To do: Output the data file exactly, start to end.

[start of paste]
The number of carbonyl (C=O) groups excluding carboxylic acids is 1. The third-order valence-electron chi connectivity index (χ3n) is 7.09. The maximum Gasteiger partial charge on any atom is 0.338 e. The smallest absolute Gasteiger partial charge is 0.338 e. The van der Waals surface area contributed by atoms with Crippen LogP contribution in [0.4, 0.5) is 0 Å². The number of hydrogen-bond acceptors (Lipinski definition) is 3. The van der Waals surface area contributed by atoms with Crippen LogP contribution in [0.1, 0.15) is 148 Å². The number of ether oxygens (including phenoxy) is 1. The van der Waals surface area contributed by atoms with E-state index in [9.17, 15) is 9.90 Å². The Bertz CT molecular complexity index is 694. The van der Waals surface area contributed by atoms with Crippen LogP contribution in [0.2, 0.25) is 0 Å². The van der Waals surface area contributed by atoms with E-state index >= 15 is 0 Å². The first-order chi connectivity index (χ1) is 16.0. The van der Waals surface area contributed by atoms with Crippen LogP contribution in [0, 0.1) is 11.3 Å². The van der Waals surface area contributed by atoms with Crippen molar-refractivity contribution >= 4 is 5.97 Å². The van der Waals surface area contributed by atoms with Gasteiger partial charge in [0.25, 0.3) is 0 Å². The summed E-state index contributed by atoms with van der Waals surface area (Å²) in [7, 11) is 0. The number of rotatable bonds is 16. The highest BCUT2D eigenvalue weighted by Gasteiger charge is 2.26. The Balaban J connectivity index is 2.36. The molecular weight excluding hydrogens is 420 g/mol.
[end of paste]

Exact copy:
The number of carbonyl (C=O) groups excluding carboxylic acids is 1. The third-order valence-electron chi connectivity index (χ3n) is 7.09. The maximum Gasteiger partial charge on any atom is 0.338 e. The smallest absolute Gasteiger partial charge is 0.338 e. The van der Waals surface area contributed by atoms with Crippen LogP contribution in [0.4, 0.5) is 0 Å². The number of hydrogen-bond acceptors (Lipinski definition) is 3. The van der Waals surface area contributed by atoms with Crippen LogP contribution in [0.1, 0.15) is 148 Å². The number of ether oxygens (including phenoxy) is 1. The van der Waals surface area contributed by atoms with E-state index in [9.17, 15) is 9.90 Å². The Bertz CT molecular complexity index is 694. The van der Waals surface area contributed by atoms with Crippen LogP contribution in [0.2, 0.25) is 0 Å². The van der Waals surface area contributed by atoms with E-state index >= 15 is 0 Å². The first-order chi connectivity index (χ1) is 16.0. The van der Waals surface area contributed by atoms with Crippen LogP contribution in [0, 0.1) is 11.3 Å². The van der Waals surface area contributed by atoms with Crippen molar-refractivity contribution >= 4 is 5.97 Å². The van der Waals surface area contributed by atoms with Gasteiger partial charge in [0.25, 0.3) is 0 Å². The summed E-state index contributed by atoms with van der Waals surface area (Å²) in [7, 11) is 0. The number of rotatable bonds is 16. The highest BCUT2D eigenvalue weighted by Gasteiger charge is 2.26. The Balaban J connectivity index is 2.36. The molecular weight excluding hydrogens is 420 g/mol.